“What consumers want to trust is that a journey will proceed smoothly from end to end, no matter where they start it, stop it or pick it up in the middle,” Gibbins noted. From there, they will drift toward using the self-service functions that best suit their needs, or toward the full-service interactions with trusted advisors and community-based benefits that the branch experience offers.

The key for banks, Gibbins said, is having the technology in place, and in the right hands, to live up to that consumer expectation.

Enabling the Better Journey

An ATM that is working well will provide the appropriate amount of money after the correct PIN is entered. But an ATM that is working smart can do more: It can remind a customer who is about to make a large cash withdrawal that they have a bill payment coming out in the next 72 hours, and that the money they are about to take out will leave them with insufficient funds, for example.

The consumer can still take out the money, as they might know something the system doesn’t, or might have an immediate need. But the better-integrated system can take what it already “knows” about the customer’s online banking routines and apply it to help them across the sum of their banking experiences.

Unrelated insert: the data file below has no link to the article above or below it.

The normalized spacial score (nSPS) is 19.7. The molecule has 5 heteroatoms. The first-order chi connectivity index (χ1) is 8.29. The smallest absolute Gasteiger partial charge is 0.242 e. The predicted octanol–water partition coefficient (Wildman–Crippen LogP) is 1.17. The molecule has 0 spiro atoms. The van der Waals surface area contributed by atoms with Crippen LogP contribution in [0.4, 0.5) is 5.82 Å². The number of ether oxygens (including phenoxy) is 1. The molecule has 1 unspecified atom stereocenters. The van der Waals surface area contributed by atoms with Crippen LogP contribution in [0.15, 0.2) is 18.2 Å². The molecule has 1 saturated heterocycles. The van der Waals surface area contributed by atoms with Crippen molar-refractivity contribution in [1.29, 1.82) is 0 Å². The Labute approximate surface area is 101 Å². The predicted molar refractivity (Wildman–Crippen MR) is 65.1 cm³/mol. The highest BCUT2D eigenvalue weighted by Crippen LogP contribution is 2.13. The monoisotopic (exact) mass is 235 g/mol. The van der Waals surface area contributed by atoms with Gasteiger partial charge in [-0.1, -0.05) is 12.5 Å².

The same practice can apply inside a branch, Gibbins noted, in the form of providing bank workers with a tablet that displays information about the customer, beyond the specific service they are offering.

But using data more widely and across channels, she said, creates unique challenges for the industry, particularly around security. Study after study shows that consumers trust their banks and banking institutions at the highest level, which means it is always incumbent on those banks to “be at the forefront of data security measures.”